For probably the first time ever the Conservative Party held a fringe
event at the Labour Party’s conference today, to discuss Brown’s deception over
pensions. About two hundred people squeezed into the Belvedere Hotel
in Bournemouth to hear Shadow Work & Pensions Secretary Chris Grayling and
others highlight the double standards in Brown bailing out Northern
Rock (and therefore all banks in the future) for political reasons but not paying people back for their lost pensions. The difference between the two is that customers of Northern Rock knew the risks whilst it was the government’s fault that so many people lost their pensions, as the Parliamentary Ombudsman, Public Administration Select Committee, European Court of Justice and High Court Judicial Review have all confirmed.
Grayling talked about the Conservative Party’s efforts to get its lifeboat
proposals through Parliament. Designed to make it as easy as possible
for Brown to accept, they could have been implemented immediately with
the Government merely underwriting the process of bringing everyone up to the levels provided by the Pension Protection Fund, and not paying anything
extra in the long run. Instead of taking the opportunity to approve the well thought through
legislation, Brown used the 1911 Parliament Act to stop going back to the Lords and thereby prolonging the misery of many pensioners.
A member of the audience later asked why on
earth he did this, “intransigence” was the simple conclusion of panelist and former
Government pensions adviser Dr Ros Altmann.
Altmann then explained Brown’s cynical spinning of what was “without
doubt, the worst pensions scandal ever seen in the UK”. In May he
promised to pay 80% of the pensions back to the 125,000 people
affected, costing £8bn. What has actually happened since then is that
the government have invented something called a “core pension” that
doesn’t account for inflation, tax-free lump sums, many widow’s
benefits and other dependent benefits, ill health and early retirement
benefits, or pension starting ages. The Government then works out 80% of
what’s left and takes 22% tax off it. Brown’s Financial Assistance
Scheme – which had been entirely “designed to fool the public” – has
only paid out £4m since 2004, partially helping just 2000 people.
The meeting also heard from steelworker Andrew Parr who had a typical experience with his pension fund. Forced to contribute to it since 1982 he had always been assured by government agencies that it was completely safe. When his company went into receivership he lost a lot of his “guaranteed” pension and has had to work an extra three years whilst suffering from a long-term heart condition and not receiving any money from the FSA. Like so many people, some of whom have since committed suicide, he had no idea that there was any risk to his pension. Alistair Darling, however, was told about the risks in 1999 but the government continued to encourage people to join the pensions funds.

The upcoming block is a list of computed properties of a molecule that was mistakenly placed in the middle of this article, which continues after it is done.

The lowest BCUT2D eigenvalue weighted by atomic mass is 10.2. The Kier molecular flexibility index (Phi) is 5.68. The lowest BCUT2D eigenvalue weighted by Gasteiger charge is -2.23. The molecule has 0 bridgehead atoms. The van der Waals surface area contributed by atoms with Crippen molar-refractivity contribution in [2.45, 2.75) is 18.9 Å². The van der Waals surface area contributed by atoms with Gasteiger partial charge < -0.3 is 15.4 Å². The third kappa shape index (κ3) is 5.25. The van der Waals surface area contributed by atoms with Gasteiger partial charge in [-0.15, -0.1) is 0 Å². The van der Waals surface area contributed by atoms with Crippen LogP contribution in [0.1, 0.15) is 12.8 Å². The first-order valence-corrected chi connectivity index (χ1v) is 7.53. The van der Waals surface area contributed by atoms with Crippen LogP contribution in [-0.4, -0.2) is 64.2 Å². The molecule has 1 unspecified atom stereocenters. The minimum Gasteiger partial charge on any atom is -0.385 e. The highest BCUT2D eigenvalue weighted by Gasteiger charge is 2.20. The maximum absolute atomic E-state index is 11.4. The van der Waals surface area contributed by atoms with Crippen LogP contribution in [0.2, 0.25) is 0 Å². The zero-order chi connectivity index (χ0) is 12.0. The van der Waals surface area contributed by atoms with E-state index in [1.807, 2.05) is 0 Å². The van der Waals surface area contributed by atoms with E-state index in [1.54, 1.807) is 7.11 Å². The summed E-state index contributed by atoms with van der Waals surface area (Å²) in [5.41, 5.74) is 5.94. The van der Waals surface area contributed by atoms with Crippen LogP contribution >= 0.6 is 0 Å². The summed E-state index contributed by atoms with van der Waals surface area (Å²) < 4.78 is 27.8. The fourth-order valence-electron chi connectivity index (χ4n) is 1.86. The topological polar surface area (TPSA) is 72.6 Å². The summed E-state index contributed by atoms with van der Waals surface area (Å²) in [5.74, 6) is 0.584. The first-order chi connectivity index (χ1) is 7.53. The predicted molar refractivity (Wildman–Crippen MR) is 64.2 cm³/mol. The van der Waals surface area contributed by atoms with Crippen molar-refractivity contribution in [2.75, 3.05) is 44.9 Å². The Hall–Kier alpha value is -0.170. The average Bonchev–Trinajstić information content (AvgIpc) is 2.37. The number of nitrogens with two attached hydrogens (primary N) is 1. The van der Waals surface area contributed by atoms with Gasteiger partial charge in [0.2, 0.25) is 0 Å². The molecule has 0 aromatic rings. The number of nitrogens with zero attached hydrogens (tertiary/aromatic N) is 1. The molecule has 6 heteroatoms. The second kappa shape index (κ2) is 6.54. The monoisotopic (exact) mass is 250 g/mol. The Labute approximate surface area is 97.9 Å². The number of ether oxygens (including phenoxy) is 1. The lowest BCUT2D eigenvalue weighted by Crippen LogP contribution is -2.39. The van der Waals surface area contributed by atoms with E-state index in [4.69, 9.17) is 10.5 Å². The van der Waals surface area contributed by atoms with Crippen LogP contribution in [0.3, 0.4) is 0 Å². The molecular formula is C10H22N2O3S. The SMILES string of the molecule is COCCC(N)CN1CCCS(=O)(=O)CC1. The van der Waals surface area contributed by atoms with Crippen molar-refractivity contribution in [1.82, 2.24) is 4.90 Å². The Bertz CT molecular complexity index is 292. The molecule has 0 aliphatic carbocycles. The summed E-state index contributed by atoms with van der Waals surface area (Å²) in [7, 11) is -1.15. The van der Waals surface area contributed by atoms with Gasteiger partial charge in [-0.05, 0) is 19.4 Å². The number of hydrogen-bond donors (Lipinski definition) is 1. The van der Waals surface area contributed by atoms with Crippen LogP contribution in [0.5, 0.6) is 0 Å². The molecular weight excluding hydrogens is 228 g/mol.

After the meeting hundreds of pension activists, joined by Grayling and Tobias Ellwood MP (pictured), protested outside the BIC conference centre with banners, placards and yellow t-shirts with Brown’s face below the words “This man stole our old age!”. Surrounded by almost as many police, they chanted things like “Call the police, we’ve been robbed!”, “Gordon Brown, is a clown” and “Whadda we want? Pensions! When d’we wannem? Now!”.
The assembled throng then headed to the beach for a nude photo shoot, for the fifth Labour conference in a row. A number of elderly people, almost all men, used a banner saying "Northern Rock Saved, Pension Lifeboat Sunk!" and placards saying "No ‘Core’ Pension for me.. Mine’s a Whoppa!" to cover themselves. It wasn’t quite as explicit as previous years but the swimming shorts with fake bums caused much amusement and press attention.
Then Neil Kinnock, fresh from his Old Labour style rallying cry, walked to where the protestors where on the beach – he really should have learned to stay away from beaches. Cameras immediately switched their focus to him as the press wrestled to get good shots of him being mobbed by semi-naked pensioners. He mumbled things about the government doing a lot for pensioners as he desperately tried to inch his way out of the crowd. I must have heard at least a dozen people make the remark “it’s okay for him, his pension’s alright!”.
I imagine Brown’s got a tidy little retirement fund too, but these pensioners – and the Conservative Party – aren’t going to let him forget that he’s done a good job of ruining everyone else’s.